Thanks to Bryan Wells for the lovely graphic

    As spoken prior:

    Three days of 85+ heat, three days of rushing from client to client, on the street and in the heat, with a #50 pack. I am close to collapse from the heat, and all my joints and muscles are giving me cramps. I know I need food, it is so hot, but I really want something other than cold soups, cold cuts, and ice cream.

    When working in this type of environment hydration therapy is KEY to avoiding heat related illness, but as a former boss of mine discovered, water does NOT contain all the necessary items to avoid these illnesses. Various companies have made large amounts of money in providing garishly colored drinks that provide some salt and a hideous amount of sugar. Perhaps we can do a little better than that.

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  • Memorial Day Sides – Macaroni Salad

    One of the classic pasta salads, macaroni in mayonnaise dressing, with stop light peppers, celery, onion and seasonings. This is a southern dish that has global acceptance. A perfect companion for a Barbecue.

    Macaroni salad is a salad, served cold made with cooked elbow macaroni pasta and usually prepared with mayonnaise. Much like potato salad in its use, it is often served as an accompaniment to barbecue or other picnic style entrees. Like any dish, national and regional variations abound but generally it is prepared with raw diced onions and celery and seasoned with salt and pepper. Canned tuna is also a very popular ingredient.

    In Australia it is commonly known as pasta salad and is usually made with cooked shell pasta pieces and brought from supermarket delis.

    In the U.S. state of Hawaii, macaroni salad is often served with plate lunches, a local form of dining. Locals in Hawaii often refer to macaroni salad as “mac sal” or “mac salad”. The salad itself is usually just elbow macaroni and a heaping portion of mayonnaise.

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  • Meatless Monday – Fried Okra

    fokra

    In keeping with my home cooking, comfort food bend of mind, another favorite dish from you youth. Some people just rebel at the thought, but young orka, rolled in corn meal, and allowed to firm up, then deep fried is a sweet taste treat of a side dish.

    Background
    The name okra is most often used in the United States, with a variant pronunciation, English Caribbean okro. The word okra is of West African origin and is cognate with ọkwurụ in the Igbo language spoken in Nigeria. Okra is often known as “lady’s fingers” outside of the United States. In various Bantu languages, okra is called kingombo or a variant thereof, and this is the origin of its name in Portuguese (quiabo), Spanish (quimbombó or guigambó), Dutch and French, and also possibly of the name “gumbo”, used in parts of the United States and English-speaking Caribbean for either the vegetable or a stew based on it. In India and Pakistan, and often in the United Kingdom, it is called by its Hindi/Urdu name, bhindi, bhendi, bendai or “bhinda”. In Tamilnadu ,India it is called as Vendaikai.

    The products of the plant are mucilaginous, resulting in the characteristic “goo” or slime when the seed pods are cooked; the mucilage contains a usable form of soluble fiber. Some people cook okra this way, others prefer to minimize sliminess; keeping the pods intact, and brief cooking, for example stir-frying, help to achieve this. Cooking with acidic ingredients such as a few drops of lemon juice, tomatoes, or vinegar may help. Alternatively, the pods can be sliced thinly and cooked for a long time so the mucilage dissolves, as in gumbo. The cooked leaves can also be used as a powerful soup thickener. The immature pods may also be pickled.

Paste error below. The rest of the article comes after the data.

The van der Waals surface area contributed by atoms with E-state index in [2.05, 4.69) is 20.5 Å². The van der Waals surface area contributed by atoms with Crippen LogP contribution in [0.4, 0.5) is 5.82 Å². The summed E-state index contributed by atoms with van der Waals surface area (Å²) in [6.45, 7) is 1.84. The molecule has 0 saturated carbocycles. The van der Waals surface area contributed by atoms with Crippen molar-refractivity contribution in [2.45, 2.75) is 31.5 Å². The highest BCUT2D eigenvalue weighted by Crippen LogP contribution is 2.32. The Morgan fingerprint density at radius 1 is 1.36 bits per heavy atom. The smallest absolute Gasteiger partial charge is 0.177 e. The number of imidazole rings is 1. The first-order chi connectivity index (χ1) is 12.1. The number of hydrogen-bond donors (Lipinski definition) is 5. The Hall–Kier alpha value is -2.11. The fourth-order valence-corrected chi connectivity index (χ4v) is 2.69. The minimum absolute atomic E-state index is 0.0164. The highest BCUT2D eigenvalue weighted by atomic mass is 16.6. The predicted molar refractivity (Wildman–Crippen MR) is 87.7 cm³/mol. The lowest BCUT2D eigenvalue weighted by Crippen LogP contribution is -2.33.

Okra is richer in potassium than bananas and has nearly twice as much calcium gram for gram as milk. 100g supplies a third of the recommended daily intake of magnesium (needed for energy release and healthy nerves) and more than 10 per cent of the RDA for iron. Okra is also a source of fiber – stir-fried okra contains much fiber as whole wheat bread. In addition it is quite a good source of vitamin C and the antioxidant betacarotene, which has a range of benefits, including protection against cancer and heart disease by helping to neutralise free radicals.

    Okra is one of those “binary foods” where people seem to hate it or love it, just like mushrooms, seaweed, and tofu. The hate is usually because of the gooey slime that coats the okra, but that is not a preordained fate

    Okra becomes slimy when cooked with a moist method—in a stew, curry, gumbo (in all these the sliminess helps to thicken the overall dish), or a steamer basket. Stir-frying or sauteing in hot oil, in contrast, keeps the slime within the okra pieces, or perhaps causes the moisture in the mucilage to evaporate, thus improving the pods’ texture.

    There are cooking techniques tol prevent your okra dish from being slimed. Indian food has many techniques of okra preparation, and I have three recommendations from my Indian friends.

    1. Trim just the very tip and the end of the okra and pan fry the whole okra pods until tender.
    2. Trim and round the pods then saute with onions and spices
    3. Trim SMALL okra pods, dredge in spices and corn meal / flour, and deep fry

    Note : After you wash the okra pods, wipe them dry with a paper towel. Controlling moisture is the key to controlling the slime.